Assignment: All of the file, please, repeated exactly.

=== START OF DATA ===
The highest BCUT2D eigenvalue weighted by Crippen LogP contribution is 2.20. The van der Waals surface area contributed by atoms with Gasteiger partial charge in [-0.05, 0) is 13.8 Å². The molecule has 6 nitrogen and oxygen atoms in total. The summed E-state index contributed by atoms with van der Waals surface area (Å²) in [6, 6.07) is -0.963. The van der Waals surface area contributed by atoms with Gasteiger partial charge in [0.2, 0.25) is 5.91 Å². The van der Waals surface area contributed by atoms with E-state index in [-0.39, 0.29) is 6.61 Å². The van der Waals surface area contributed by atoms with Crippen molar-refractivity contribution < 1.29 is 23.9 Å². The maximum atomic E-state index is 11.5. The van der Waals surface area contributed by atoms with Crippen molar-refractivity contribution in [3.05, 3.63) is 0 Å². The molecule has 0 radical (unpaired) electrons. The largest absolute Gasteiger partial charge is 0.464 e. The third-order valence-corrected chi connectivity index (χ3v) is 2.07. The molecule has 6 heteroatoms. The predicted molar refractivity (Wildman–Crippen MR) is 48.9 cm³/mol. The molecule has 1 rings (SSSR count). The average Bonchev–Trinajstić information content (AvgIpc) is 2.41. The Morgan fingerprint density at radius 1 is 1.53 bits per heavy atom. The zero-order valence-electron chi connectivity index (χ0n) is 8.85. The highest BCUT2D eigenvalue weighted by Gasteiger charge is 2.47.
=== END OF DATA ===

The highest BCUT2D eigenvalue weighted by Crippen LogP contribution is 2.20. The van der Waals surface area contributed by atoms with Gasteiger partial charge in [-0.05, 0) is 13.8 Å². The molecule has 6 nitrogen and oxygen atoms in total. The summed E-state index contributed by atoms with van der Waals surface area (Å²) in [6, 6.07) is -0.963. The van der Waals surface area contributed by atoms with Gasteiger partial charge in [0.2, 0.25) is 5.91 Å². The van der Waals surface area contributed by atoms with E-state index in [-0.39, 0.29) is 6.61 Å². The van der Waals surface area contributed by atoms with Crippen molar-refractivity contribution < 1.29 is 23.9 Å². The maximum atomic E-state index is 11.5. The van der Waals surface area contributed by atoms with Crippen molar-refractivity contribution in [3.05, 3.63) is 0 Å². The molecule has 0 radical (unpaired) electrons. The largest absolute Gasteiger partial charge is 0.464 e. The third-order valence-corrected chi connectivity index (χ3v) is 2.07. The molecule has 6 heteroatoms. The predicted molar refractivity (Wildman–Crippen MR) is 48.9 cm³/mol. The molecule has 1 rings (SSSR count). The average Bonchev–Trinajstić information content (AvgIpc) is 2.41. The Morgan fingerprint density at radius 1 is 1.53 bits per heavy atom. The zero-order valence-electron chi connectivity index (χ0n) is 8.85. The highest BCUT2D eigenvalue weighted by Gasteiger charge is 2.47.